Interros tried to sell Silovye Mashiny (Power Machines), a major sectoral entity, to Siemens of Germany. However, the Russian government established a machine-building holding company in just a few months in order to prevent this from happening.
Rosoboronexport, a state-owned corporation responsible for promoting Russian military and dual-purpose products on the global market, now controls the AvtoVAZ auto factory. This was the last major enterprise to pass into state hands in 2005.
The state has failed miserably in its efforts to manage new assets. Yuganskneftegaz has experienced a 2% recession in 2005, after expanding production for several years, said former presidential economic adviser Andrei Illarionov. Sales volumes have increased by less than 27%, with corporate outlays soaring by 58%.
"Russia's auto industry must receive about $5 billion worth of federal appropriations in order to stay afloat," Boris Aleshin, director of the Federal Agency for Industry and a member of the AvtoVAZ board, recently noted. It appears as though the national industrial policy is being called on to distribute commercial areas of influence between all the main official and unofficial power structures and to ensure national security by ousting any allegedly "undesirable" investor from the market.
Europe cannot help Ukraine in its gas dispute with Russia, expert says
Gazprom is threatening to suspend gas supplies to Ukraine on January 1. In reply, some Ukrainian politicians are threatening to sue Russia in the Stockholm arbitration court. Ulf Franke, Secretary General of the Arbitration Institute of the Stockholm Chamber of Commerce, says that hearing a large-scale and complicated case like this may take at least two years.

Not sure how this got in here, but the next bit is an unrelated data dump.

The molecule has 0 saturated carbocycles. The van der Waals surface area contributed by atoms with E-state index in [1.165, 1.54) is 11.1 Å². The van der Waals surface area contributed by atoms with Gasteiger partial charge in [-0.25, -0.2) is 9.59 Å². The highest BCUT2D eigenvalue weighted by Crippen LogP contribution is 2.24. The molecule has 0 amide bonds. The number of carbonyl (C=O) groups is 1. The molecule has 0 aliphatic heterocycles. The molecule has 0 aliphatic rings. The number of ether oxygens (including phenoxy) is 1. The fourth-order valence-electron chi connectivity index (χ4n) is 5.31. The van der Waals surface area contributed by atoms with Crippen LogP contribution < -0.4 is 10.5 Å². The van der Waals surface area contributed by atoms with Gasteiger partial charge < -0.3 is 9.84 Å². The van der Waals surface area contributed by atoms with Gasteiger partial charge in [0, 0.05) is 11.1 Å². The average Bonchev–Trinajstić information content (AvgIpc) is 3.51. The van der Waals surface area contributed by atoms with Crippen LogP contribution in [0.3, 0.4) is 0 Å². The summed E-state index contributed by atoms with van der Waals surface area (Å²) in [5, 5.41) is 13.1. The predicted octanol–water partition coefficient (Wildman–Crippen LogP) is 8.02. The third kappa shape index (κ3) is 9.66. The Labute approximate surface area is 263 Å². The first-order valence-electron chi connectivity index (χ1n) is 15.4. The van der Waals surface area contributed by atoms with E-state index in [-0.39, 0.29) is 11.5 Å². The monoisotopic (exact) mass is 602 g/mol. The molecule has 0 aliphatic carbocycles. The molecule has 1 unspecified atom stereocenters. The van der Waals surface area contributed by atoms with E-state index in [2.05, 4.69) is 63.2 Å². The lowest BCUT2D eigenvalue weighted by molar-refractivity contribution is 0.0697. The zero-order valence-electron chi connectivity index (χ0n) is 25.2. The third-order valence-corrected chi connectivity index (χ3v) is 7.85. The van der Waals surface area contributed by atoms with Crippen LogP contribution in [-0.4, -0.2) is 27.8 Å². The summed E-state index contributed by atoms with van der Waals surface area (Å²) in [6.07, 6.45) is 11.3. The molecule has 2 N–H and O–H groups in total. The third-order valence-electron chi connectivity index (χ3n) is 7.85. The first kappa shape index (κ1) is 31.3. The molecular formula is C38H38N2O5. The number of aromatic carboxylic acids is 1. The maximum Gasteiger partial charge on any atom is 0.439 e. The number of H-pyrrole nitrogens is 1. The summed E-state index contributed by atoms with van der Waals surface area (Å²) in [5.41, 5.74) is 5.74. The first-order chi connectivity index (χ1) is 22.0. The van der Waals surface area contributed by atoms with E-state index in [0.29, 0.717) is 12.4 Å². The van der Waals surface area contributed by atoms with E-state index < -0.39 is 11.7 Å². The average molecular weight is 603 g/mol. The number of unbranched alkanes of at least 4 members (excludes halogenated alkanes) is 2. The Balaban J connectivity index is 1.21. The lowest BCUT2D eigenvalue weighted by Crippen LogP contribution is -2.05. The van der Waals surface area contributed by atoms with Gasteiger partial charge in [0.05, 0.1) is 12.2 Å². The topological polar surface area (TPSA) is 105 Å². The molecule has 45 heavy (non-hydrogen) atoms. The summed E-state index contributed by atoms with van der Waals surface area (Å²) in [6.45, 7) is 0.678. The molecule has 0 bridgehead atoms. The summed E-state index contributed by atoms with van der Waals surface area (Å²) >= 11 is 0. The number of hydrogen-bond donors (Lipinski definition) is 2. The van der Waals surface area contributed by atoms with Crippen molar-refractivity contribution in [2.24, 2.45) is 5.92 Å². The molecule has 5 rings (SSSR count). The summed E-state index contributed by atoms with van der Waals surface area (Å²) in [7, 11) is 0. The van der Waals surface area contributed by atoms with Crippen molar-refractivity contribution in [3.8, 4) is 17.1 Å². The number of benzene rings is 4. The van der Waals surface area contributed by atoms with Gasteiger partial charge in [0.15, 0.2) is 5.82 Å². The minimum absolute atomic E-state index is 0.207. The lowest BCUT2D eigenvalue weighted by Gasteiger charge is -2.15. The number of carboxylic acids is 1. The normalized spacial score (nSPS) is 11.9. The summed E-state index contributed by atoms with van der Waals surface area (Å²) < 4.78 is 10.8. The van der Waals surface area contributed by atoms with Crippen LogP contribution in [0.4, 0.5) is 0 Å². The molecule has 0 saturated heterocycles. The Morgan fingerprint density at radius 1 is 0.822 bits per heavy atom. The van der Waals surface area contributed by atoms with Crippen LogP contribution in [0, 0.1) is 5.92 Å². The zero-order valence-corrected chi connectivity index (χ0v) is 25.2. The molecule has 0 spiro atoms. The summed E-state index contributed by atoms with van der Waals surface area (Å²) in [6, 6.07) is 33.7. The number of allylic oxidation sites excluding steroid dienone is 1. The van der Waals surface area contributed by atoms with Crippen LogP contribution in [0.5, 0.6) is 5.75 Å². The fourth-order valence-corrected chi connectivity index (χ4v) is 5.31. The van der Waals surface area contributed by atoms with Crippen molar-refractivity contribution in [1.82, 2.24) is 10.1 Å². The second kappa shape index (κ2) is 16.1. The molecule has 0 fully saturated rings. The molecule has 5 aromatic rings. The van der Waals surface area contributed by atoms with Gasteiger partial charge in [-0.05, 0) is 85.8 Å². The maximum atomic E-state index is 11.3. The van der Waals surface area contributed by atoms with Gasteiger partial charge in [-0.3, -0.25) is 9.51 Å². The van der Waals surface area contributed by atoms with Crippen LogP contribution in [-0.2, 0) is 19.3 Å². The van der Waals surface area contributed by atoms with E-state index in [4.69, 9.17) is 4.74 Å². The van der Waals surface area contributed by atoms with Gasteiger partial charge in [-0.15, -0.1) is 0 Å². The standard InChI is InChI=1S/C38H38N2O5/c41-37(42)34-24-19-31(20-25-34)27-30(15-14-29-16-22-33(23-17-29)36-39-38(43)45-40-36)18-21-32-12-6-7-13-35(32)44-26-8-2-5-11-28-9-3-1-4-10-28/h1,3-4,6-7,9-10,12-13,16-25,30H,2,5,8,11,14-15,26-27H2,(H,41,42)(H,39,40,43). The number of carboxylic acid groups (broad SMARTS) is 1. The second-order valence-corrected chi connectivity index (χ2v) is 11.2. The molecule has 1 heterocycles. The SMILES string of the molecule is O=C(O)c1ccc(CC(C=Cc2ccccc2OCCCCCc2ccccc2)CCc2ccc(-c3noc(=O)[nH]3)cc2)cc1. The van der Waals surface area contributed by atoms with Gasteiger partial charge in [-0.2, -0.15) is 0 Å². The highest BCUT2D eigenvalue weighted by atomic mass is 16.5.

Iosif Diskin, Co-Chairman of the National Strategy Council: "The conflict will be resolved by signing a contract between Gazprom and Naftogaz on terms that are favorable for Russia.
"Europe's rhetoric has changed drastically over the last two weeks. Earlier, the issue was seen as purely political, it was about the evil Russia oppressing the most democratic Ukraine; but now they are simply worried about their own gas supplies.
"In this war of nerves Europe is a poor ally for Ukraine. It has begun to dawn on Kiev that at 10 a.m. on January 1 Russia will start sending only as much gas as has been bought by, say, Slovakia, Austria, Germany, etc. And if one of the addressees does not receive all or part of its order, we can easily prove that it has been stolen."
Boris Nemtsov, Russian ex-Deputy Prime Minister and Aide to the Ukrainian President: "President Yushchenko is ready to pay global prices, but the transition should be gradual. The Kremlin, however, wants it here, now, and as much as possible. Ahead of the parliamentary election, pro-Moscow candidate (Viktor) Yanukovich and his party will be seen exclusively as the Kremlin's agent who together with Putin wants to freeze half of the country."